What Do Woodpeckers Eat in the WIld?

These majestic birds may be hard to miss once they start pecking at a tree. With the force and effort they put in, you might think they’re trying to get their nourishment from tree bark. But considering that’s only a misconception, what do woodpeckers actually eat in the wild?

Woodpeckers tend to change their diets depending on the season. But they primarily eat insects like ants, beetles, and termites. During spring and summer, they also have a taste for tree sap, flower nectar, seeds, and fruits. But if food is scarce, they can also prey on small lizards and birds.

What do woodpeckers eat?

Since most species of woodpeckers thrive in woodland areas, their food sources vary because of the abundance of critters and foliage in their environment. One great thing about them is their ability to adapt their diet according to what’s available. So if you want to know what their diets are composed of, here are a few of their favorite foods:

1. Insects

One of the reasons why woodpeckers tend to drill holes in trees is to gain access to wood-boring insects like spiders, termites, ants, and beetles. With their long tongues, they can then easily scoop a healthy serving of tasty bugs.

Aside from being abundant in woody areas, a woodpecker’s diet is primarily composed of insects because of their high protein content – which their body needs since they tend to peck trees at high frequencies at least 20 times a day! 

2. Tree sap

Tree sap may not be a woodpecker’s top choice for food, but if other sources are scarce they tend to seek them out. Since the sap contains sugar, this will give them a boost of energy and help them cool down during hot summer days.

Sapsuckers are known for drinking this sweet liquid no matter what time of the year. But instead of sucking the sap out of trees, they drill holes and sip out of them. So if you see a tree with closely-spaced holes, you’ll know a sapsucker has made its mark.

3. Flower nectar

Since flower nectar tends to be abundant during spring, woodpeckers also like to take a taste alongside hummingbirds. Some species, like the blond-crested woodpecker, tend to visit several flowers and take a sip out of them. 

As a result, they play a part in pollinating flowers in the wild since their head and throat touch the anthers and stigmas of flowers whenever they fly from one to another.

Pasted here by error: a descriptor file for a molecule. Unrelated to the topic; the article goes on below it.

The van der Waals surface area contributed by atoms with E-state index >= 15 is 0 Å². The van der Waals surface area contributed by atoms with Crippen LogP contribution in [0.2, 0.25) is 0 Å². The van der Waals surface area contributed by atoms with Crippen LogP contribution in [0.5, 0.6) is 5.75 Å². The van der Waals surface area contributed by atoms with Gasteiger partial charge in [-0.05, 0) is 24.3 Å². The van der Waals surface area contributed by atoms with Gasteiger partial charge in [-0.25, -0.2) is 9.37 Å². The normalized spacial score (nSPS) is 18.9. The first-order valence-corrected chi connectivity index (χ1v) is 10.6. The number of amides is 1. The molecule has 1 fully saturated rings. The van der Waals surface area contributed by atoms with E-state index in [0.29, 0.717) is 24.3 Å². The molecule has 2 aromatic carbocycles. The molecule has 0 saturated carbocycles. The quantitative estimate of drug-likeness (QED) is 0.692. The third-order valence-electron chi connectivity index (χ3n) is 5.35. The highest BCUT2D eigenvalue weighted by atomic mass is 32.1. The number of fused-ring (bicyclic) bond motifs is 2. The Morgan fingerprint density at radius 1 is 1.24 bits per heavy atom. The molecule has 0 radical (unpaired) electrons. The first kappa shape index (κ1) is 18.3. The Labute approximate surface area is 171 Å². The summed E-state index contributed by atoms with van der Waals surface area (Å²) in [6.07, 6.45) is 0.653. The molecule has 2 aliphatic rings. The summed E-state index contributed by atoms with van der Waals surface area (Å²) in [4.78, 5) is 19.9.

4. Fruits

Depending on the region, fruit trees and berry bushes can be abundant in the wild. That’s why woodpeckers flock to them because they’re attracted to their sweetness!

Woodpeckers favor apples, strawberries, blueberries, cherries, oranges, and more. But they will also drink the juice from broken fruits. These are good sources of food for the woodpeckers in colder months since insects will be scarce during this time.

5. Acorns

Similar to squirrels, acorn woodpeckers got their name because they also like to collect acorns. To prepare for winter, acorn woodpeckers tend to set aside acorns in their homes to get them by when food is scarce. Acorns may not contain high levels of protein or be as sweet as fruits, but they can store for months until food sources become abundant again.

To make sure they have plenty of acorns for winter, acorn woodpeckers like to start gathering during late summer or fall.

6. Seeds

In the fall, woodpeckers make the most out of harvest season by munching on some seeds. Since they contain protein and other vitamins, seeds are great sources of nourishment.

If they can find them, black oil sunflower seeds are a favorite among woodpeckers. But pine seeds can also be accessible since they can drill them in pine cones. 

Similar to pollinating flowers, woodpeckers can also help grow vegetation in the wild by spreading and dropping seeds throughout the area. If you’re lucky, a woodpecker may also fly through your yard and accidentally drop a few seeds along the way.

7. Lizards and salamanders

Small lizards and salamanders aren’t always up on the menu for woodpeckers. But if the need arises, they won’t hesitate to snap one up. Lizards and salamanders are easy to digest and rich in protein, so they’re fair game for a hungry woodpecker.

But if the prey makes an attempt to escape by hiding inside a tree, the woodpecker will tap and tug repeatedly until they get their meal.

8. Birds and eggs

It may be shocking to think of woodpeckers eating other bird species. But in cases of extreme food shortages, they may be forced to attack bird nests. 

Some species – like the red-headed and red-bellied woodpeckers, will fly to other birds’ nests and eat their eggs or young when they’re left unattended. But this only happens rarely when a woodpecker is desperate for food.